Then there’s Lucie’s family and friends and their varied reaction to her disappearance, the long and painful search for answers, and the sickening truth. Parry talks about how grieving families are expected to play a certain role in the media and people like them less if they don’t conform to the expected role. Lucie’s mother fit the role perfectly: she cried, she pleaded for help from anyone who could offer it, and she yelled at journalists to give her space during this difficult time. Lucie’s sister Sophie wasn’t that unusual either. Though she frequently appeared more angry than sad, people recognize that as another reaction to grief. Based on Parry’s portrayal, I would say Sophie had little tolerance for fools. He describes ground-out answers to dumb, obvious questions about how she’s feeling and includes her cynical statements about the media, her friends, family, the world, and well, most everything. Most controversial, though, is Lucie’s father. He championed her case in the media, doing everything he could to stir up and hold the world’s attention so she wouldn’t become another cold case. However, he’s faced numerous accusations of enjoying himself a little too much, including that he liked all the fame and attention, that he had fun going to the clubs on the pretense of interviewing hostesses, and that he took advantage of people donating money to search for Lucie and spent it on himself. Parry offers up the possibility that part of people’s negative reaction to Lucie’s father was the fact that he didn’t appear upset. Of the many ways to grieve, completely calm and collected unnerves people the most.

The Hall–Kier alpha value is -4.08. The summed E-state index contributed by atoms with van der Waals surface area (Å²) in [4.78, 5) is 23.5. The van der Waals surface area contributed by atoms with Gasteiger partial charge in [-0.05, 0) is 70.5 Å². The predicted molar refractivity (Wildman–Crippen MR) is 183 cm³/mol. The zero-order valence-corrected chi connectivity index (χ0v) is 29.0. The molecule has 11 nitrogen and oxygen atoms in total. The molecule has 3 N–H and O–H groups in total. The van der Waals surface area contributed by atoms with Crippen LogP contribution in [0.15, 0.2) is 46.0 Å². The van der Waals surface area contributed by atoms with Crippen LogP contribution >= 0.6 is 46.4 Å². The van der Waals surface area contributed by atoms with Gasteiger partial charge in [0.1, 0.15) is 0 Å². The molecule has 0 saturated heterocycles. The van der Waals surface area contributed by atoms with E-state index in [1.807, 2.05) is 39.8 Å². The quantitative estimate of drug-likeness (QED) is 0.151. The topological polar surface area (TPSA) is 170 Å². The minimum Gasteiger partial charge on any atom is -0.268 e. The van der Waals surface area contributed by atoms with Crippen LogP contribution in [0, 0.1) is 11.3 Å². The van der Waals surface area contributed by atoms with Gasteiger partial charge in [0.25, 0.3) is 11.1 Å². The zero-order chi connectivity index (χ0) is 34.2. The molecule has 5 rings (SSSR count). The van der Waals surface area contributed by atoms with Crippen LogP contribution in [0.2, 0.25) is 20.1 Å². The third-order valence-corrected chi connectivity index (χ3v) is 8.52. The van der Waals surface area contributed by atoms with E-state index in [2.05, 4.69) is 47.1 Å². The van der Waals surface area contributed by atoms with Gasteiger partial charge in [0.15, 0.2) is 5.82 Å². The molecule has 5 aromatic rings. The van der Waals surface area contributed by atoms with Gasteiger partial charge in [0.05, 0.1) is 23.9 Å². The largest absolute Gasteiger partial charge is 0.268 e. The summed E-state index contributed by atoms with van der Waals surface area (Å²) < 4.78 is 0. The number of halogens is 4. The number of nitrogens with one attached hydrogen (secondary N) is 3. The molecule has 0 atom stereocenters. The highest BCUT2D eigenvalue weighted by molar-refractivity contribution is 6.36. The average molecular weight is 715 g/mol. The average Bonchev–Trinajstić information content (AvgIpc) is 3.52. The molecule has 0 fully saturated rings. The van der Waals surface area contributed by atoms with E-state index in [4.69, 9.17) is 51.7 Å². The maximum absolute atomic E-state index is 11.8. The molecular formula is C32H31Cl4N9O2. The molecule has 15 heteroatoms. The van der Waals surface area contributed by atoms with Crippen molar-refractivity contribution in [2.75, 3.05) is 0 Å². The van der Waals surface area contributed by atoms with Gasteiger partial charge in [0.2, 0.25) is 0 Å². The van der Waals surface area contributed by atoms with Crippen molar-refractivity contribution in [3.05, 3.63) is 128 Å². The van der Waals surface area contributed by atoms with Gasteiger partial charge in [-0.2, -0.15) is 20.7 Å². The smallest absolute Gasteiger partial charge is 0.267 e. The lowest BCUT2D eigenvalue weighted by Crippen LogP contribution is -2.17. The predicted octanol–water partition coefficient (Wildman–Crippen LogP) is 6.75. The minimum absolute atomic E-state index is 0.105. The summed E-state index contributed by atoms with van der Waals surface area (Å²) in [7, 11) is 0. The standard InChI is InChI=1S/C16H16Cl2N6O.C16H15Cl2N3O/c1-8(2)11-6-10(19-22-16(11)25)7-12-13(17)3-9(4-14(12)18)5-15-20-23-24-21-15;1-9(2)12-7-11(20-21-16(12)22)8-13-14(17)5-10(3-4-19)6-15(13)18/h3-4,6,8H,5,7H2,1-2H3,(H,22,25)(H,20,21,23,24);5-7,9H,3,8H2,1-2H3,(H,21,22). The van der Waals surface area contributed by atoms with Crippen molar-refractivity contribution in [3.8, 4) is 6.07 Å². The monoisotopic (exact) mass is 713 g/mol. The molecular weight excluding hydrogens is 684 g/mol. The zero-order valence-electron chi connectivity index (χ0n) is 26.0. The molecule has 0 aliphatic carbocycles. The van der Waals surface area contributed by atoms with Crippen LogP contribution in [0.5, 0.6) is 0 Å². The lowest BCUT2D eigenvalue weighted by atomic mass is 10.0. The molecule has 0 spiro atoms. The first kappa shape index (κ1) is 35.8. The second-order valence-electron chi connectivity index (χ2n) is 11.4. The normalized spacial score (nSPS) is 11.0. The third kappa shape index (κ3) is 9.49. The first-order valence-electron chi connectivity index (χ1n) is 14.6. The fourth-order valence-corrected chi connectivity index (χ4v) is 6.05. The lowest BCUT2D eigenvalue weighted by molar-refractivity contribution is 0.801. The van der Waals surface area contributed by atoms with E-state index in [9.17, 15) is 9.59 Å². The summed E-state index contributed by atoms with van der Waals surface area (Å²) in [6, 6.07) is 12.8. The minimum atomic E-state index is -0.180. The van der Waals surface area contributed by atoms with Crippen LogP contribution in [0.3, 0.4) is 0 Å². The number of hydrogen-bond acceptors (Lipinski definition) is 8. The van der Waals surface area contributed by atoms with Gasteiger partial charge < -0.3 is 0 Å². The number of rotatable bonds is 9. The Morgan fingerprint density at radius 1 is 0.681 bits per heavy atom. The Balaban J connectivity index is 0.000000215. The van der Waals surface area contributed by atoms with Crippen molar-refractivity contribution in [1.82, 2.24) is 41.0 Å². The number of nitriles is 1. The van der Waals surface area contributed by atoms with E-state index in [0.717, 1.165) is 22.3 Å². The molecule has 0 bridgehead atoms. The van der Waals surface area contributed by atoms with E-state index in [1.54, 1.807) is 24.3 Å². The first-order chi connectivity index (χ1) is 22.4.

My review is already stretching out, so let me summarize some other aspects I found intriguing: the media portrayal and what caused Lucie’s story to be such a sensation, the Japanese police and their alarming mishandling of this case, the killer’s long history of using women and his state of mind, and the body image issues that emerge through both excerpts in Lucie’s diary and the killer’s admission that he often preys on “ugly women” or at least their insecurity that they might be perceived as ugly.
I’m sure being a mostly fiction reader affected my perception of this nonfiction book. I worry I talk about these real people a bit too much like characters, and occasionally - especially at grim details - I would catch myself wondering at the writer mind who could imagine such a twisted act...only to realize, “Oh. Right. This is real.” I strongly agree with a quote on the back of the novel: “by turns, a non-fiction thriller, a courtroom drama and the biography of both a victim and a killer.”
While the author’s skilled writing makes this read at times like a gripping, convoluted, and gruesome mystery novel, he also manages to drive home that Lucie is real. By portraying a heartfelt look at her family’s grief, he tugs on the reader’s empathy and it’s easy to spend most of the book imaging how you would feel if Lucie were your daughter, sister, or friend. Definitely too dark for some, but an affecting effort at ensuring a life lost doesn’t equal a life forgotten.